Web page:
The Tesla Model S P85D electric car is arguably the world's quickest production sedan, but it now seems to have another speedy distinction.

That's because the most expensive version of the Model S also has the shortest time between online order and vehicle delivery of any Tesla currently on sale.

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The average wait time for a P85D is now just 20 days, which is apparently much shorter than for any other Model S variant.

That the wait is shortest for the priciest Model S indicates Tesla is boosting production of that version to increase profits, reports The Wall Street Journal (subscription required).

Tesla Model S P85D, 2015 Detroit Auto Show

Tesla Model S P85D, 2015 Detroit Auto Show

Tesla's website claims that orders of the roughly $105,000 P85D will be delivered late this month, while buyers who order the $80,000 S85 or $70,000 S60 will have to wait until May to receive their cars.

The company told The Wall Street Journal that it is prioritizing deliveries of the P85D. Since Tesla doesn't release monthly sales figures, it's difficult to tell what proportion of overall sales that model accounts for, though.

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What's clear is that more sales of the more expensive P85D translate to higher profits per transaction.

That may mollify Tesla investors as the company continues to ramp up capital expenditures on projects like its Nevada battery "Gigafactory," final validation work on the Model X crossover, and early development work for its planned less-expensive Model 3 sedan.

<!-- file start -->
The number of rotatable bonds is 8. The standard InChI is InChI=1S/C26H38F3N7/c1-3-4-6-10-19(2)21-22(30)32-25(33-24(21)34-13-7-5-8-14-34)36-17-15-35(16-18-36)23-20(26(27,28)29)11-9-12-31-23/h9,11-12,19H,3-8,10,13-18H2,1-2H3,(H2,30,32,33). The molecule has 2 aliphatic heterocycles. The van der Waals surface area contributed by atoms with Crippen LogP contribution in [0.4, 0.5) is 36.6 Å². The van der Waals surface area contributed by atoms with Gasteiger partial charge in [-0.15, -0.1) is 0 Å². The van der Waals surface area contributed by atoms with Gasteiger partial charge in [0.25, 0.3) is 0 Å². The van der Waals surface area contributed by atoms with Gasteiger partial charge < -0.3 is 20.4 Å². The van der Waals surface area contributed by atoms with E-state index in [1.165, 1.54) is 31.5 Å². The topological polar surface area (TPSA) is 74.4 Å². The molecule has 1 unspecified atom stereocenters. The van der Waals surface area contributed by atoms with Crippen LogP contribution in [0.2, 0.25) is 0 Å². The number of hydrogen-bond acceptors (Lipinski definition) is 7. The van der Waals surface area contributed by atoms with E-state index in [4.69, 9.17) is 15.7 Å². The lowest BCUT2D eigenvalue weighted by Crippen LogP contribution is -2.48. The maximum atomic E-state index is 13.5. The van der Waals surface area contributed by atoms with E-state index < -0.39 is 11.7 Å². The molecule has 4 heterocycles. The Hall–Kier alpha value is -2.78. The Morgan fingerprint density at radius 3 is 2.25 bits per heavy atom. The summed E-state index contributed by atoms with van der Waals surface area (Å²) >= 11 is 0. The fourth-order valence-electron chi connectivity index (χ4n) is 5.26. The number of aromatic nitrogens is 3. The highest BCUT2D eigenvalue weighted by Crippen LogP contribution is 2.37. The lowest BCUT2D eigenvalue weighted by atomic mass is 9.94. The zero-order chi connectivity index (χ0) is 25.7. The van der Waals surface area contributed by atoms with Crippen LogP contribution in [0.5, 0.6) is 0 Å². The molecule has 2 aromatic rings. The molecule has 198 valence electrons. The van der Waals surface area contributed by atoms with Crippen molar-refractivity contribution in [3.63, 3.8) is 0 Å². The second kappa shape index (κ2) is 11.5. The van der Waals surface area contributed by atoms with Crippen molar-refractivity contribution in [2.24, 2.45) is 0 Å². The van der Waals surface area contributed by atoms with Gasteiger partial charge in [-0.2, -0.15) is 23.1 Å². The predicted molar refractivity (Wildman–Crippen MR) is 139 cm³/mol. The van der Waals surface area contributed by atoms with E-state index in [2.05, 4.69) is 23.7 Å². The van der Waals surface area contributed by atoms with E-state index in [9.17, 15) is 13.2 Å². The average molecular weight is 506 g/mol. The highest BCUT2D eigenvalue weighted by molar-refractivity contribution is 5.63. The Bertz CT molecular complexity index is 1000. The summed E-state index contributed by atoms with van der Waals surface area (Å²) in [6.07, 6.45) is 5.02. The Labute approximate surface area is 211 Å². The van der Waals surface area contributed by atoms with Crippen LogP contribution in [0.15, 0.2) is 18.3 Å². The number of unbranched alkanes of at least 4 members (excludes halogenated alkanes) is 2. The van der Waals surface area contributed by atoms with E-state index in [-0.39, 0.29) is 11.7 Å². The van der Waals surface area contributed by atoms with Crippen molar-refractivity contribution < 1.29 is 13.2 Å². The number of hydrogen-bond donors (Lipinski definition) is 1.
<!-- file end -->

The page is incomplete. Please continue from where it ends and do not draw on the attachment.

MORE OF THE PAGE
The Journal also reports that Tesla may be building up an inventory of unsold cars--which could indicate a change in its sales model.

Tesla Model S P85D, 2015 Detroit Auto Show

Tesla Model S P85D, 2015 Detroit Auto Show

Tesla has typically built cars to order, with buyers ordering online or through company-owned retail stores rather than picking an existing vehicle on the lot of a traditional dealership.

Now, though, analysts suggest that Tesla is keeping more unsold cars around.

Credit Suisse estimated the company had 1,000 unsold units at the end of 2014, while CVC Research estimated the number was 3,000.

MORE: Why I Had To Trade My Tesla Model S For A Brand-New P85D

In a recent regulatory filing, Tesla changed its definition of "finished goods" to include cars available for immediate sale, rather than solely cars in transit to customers.

Tesla's build-to-order sales model seems unlikely to change substantially, at least in the near term, but it appears that the company may now be expanding its number of vehicles available for immediate sale--and prioritizing its most profitable versions.

For now, in other words, the customers who want their cars most quickly will need to order the quickest cars.


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